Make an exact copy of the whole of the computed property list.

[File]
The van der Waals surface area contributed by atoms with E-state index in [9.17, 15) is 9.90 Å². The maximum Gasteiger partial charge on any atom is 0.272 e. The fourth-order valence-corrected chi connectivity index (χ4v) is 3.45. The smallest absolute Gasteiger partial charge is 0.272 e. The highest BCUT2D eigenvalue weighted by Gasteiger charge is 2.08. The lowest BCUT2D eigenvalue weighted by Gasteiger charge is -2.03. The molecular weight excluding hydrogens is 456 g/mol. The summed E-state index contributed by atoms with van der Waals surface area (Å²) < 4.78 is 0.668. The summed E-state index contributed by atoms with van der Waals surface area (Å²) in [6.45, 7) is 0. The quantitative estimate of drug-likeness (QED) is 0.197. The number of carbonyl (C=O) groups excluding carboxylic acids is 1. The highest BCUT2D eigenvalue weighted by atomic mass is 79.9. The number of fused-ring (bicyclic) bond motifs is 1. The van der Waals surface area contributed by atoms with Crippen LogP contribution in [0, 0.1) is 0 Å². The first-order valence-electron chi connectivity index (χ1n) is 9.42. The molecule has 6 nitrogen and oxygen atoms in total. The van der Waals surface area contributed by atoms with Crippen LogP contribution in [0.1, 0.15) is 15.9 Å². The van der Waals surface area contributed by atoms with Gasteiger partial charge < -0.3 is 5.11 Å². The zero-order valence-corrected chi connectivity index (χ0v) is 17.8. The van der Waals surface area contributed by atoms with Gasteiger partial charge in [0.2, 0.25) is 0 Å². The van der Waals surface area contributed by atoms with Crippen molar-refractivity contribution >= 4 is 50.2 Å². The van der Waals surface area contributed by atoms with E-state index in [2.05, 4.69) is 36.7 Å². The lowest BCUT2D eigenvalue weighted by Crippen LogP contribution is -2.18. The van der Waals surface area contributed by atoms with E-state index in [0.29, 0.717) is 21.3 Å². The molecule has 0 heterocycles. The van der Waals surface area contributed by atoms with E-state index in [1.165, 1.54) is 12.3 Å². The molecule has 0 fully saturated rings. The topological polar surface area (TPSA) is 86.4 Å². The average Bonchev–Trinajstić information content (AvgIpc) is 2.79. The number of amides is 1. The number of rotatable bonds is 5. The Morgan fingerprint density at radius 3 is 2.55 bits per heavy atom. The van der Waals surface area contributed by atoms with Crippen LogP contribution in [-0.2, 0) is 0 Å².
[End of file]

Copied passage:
The van der Waals surface area contributed by atoms with E-state index in [9.17, 15) is 9.90 Å². The maximum Gasteiger partial charge on any atom is 0.272 e. The fourth-order valence-corrected chi connectivity index (χ4v) is 3.45. The smallest absolute Gasteiger partial charge is 0.272 e. The highest BCUT2D eigenvalue weighted by Gasteiger charge is 2.08. The lowest BCUT2D eigenvalue weighted by Gasteiger charge is -2.03. The molecular weight excluding hydrogens is 456 g/mol. The summed E-state index contributed by atoms with van der Waals surface area (Å²) < 4.78 is 0.668. The summed E-state index contributed by atoms with van der Waals surface area (Å²) in [6.45, 7) is 0. The quantitative estimate of drug-likeness (QED) is 0.197. The number of carbonyl (C=O) groups excluding carboxylic acids is 1. The highest BCUT2D eigenvalue weighted by atomic mass is 79.9. The number of fused-ring (bicyclic) bond motifs is 1. The van der Waals surface area contributed by atoms with Crippen LogP contribution in [0, 0.1) is 0 Å². The first-order valence-electron chi connectivity index (χ1n) is 9.42. The molecule has 6 nitrogen and oxygen atoms in total. The van der Waals surface area contributed by atoms with Crippen LogP contribution in [0.1, 0.15) is 15.9 Å². The van der Waals surface area contributed by atoms with Gasteiger partial charge < -0.3 is 5.11 Å². The zero-order valence-corrected chi connectivity index (χ0v) is 17.8. The van der Waals surface area contributed by atoms with Gasteiger partial charge in [0.2, 0.25) is 0 Å². The van der Waals surface area contributed by atoms with Crippen molar-refractivity contribution >= 4 is 50.2 Å². The van der Waals surface area contributed by atoms with E-state index in [2.05, 4.69) is 36.7 Å². The lowest BCUT2D eigenvalue weighted by Crippen LogP contribution is -2.18. The van der Waals surface area contributed by atoms with E-state index in [0.29, 0.717) is 21.3 Å². The molecule has 0 heterocycles. The van der Waals surface area contributed by atoms with E-state index in [1.165, 1.54) is 12.3 Å². The molecule has 0 fully saturated rings. The topological polar surface area (TPSA) is 86.4 Å². The average Bonchev–Trinajstić information content (AvgIpc) is 2.79. The number of amides is 1. The number of rotatable bonds is 5. The Morgan fingerprint density at radius 3 is 2.55 bits per heavy atom. The van der Waals surface area contributed by atoms with Crippen LogP contribution in [-0.2, 0) is 0 Å².